THE PRICE OF ICONOCLASM:
THE CORRESPONDENCE OF E.W. SCRIPPS
AND FRANK HARRIS BLIGHTON
DURING ARIZONA'S PURSUIT OF STATEHOOD
by Michael S. Sweeney, Ph.D.
Utah State University
Room 311, Animal Science Building
Utah State University
Logan, Utah 84322-4605
(801) 797-3213 (office)
(801) 787-8696 (home)
email: [log in to unmask]
Presented to the History Division
of the Association for Education in Journalism and Mass Communication,
July 30, 1997
The Price of Iconoclasm: The Correspondence of E.W. Scripps and Frank Harris
Blighton During Arizona's Pursuit of Statehood
This paper is the first historical examination of an iconoclastic, pro-labor
newspaper, Voice of the People, which circulated in Tucson, Arizona, during
1910 and 1911, contributed to the passage of a progressive state constitution
and until recently was believed to have no surviving copies. The author draws
upon the correspondence between the paper's editor, Frank Harris Blighton, and
newspaper chain-builder E.W. Scripps, which has been preserved in the Scripps
Manuscript Collection at Ohio University. Although Scripps was notorious for
being tight-fisted, he gave Blighton $1,500 and free access to Scripps's wire
services. The author analyzes the letters and the few remaining copies of the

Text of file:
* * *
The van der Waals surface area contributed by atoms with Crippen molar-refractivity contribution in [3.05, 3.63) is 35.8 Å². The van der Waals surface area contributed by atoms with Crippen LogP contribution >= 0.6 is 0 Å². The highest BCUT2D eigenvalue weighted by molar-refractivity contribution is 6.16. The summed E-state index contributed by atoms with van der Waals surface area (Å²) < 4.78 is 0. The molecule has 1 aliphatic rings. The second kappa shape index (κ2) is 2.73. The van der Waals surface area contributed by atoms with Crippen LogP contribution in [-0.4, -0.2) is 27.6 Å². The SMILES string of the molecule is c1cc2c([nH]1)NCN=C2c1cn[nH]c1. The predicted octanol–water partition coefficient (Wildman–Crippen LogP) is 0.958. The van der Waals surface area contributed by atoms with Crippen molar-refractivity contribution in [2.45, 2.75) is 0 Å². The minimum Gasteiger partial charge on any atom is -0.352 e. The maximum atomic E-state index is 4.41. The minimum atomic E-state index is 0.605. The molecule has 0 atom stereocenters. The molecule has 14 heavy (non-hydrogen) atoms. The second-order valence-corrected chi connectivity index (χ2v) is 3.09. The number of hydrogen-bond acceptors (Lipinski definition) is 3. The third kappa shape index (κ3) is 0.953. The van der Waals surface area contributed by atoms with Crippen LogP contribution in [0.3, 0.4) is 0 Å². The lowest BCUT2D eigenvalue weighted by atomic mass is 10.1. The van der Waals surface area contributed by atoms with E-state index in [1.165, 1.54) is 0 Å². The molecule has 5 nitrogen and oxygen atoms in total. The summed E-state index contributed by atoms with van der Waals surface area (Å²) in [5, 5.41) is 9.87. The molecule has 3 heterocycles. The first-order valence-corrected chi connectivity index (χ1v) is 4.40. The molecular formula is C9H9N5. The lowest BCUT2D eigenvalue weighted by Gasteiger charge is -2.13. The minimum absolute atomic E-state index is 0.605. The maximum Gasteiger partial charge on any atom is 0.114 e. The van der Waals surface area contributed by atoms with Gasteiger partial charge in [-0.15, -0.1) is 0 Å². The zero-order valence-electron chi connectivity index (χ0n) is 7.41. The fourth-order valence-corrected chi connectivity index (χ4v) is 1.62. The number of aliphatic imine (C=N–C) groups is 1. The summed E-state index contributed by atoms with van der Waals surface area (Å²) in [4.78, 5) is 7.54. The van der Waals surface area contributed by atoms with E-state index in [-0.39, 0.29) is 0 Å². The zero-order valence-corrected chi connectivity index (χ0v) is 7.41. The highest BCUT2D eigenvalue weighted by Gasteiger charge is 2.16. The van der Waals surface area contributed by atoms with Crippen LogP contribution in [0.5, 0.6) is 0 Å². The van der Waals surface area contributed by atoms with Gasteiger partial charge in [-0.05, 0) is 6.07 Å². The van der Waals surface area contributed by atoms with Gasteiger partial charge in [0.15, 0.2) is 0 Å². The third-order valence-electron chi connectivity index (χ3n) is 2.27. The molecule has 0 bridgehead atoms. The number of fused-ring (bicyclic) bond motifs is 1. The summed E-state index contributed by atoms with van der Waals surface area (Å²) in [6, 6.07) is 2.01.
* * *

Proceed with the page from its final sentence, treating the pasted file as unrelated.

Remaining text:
newspaper and concludes that Scripps and Blighton formed a mentor-protege
relationship that ultimately failed because of the extramedia- and
ideological-level pressures that Blighton's iconoclasm produced in his
community. The author grounds his research in the theories of influences on news
media content proposed by Shoemaker-Reese and Herman-Chomsky.
The Price of Iconoclasm: The Correspondence of E.W. Scripps and Frank Harris
Blighton During Arizona's Pursuit of Statehood
This paper is the first examination of a pro-labor newspaper, Voice of the
People, which circulated in Tucson, Arizona, during 1910-11 and contributed to
the passage of a progressive state constitution. The author draws upon the
correspondence between the editor, Frank Harris Blighton, and newspaper
chain-builder E.W. Scripps. This paper concludes that Scripps and Blighton
formed a mentor-protege relationship that ultimately failed because of
extramedia and ideological pressures that Blighton's iconoclasm produced in his
If Frank Harris Blighton, a financially struggling Tucson newspaper editor,
had known of E.W. Scripps' reputation as a penny pincher, he might have
hesitated to ask for a handout in 1910. And the newspaper Blighton founded that
year might not have survived long enough to fight for a progressive constitution
Scripps was an unlikely candidate to give money to a stranger such as
Blighton. Scripps' first rule of moneymaking was to never spend as much as he
earned, and that philosophy helped him build America's first chain of
newspapers. Despite the wealth that by 1910 had allowed him to live in
semi-retirement on a palatial ranch near San Diego, Scripps habitually agonized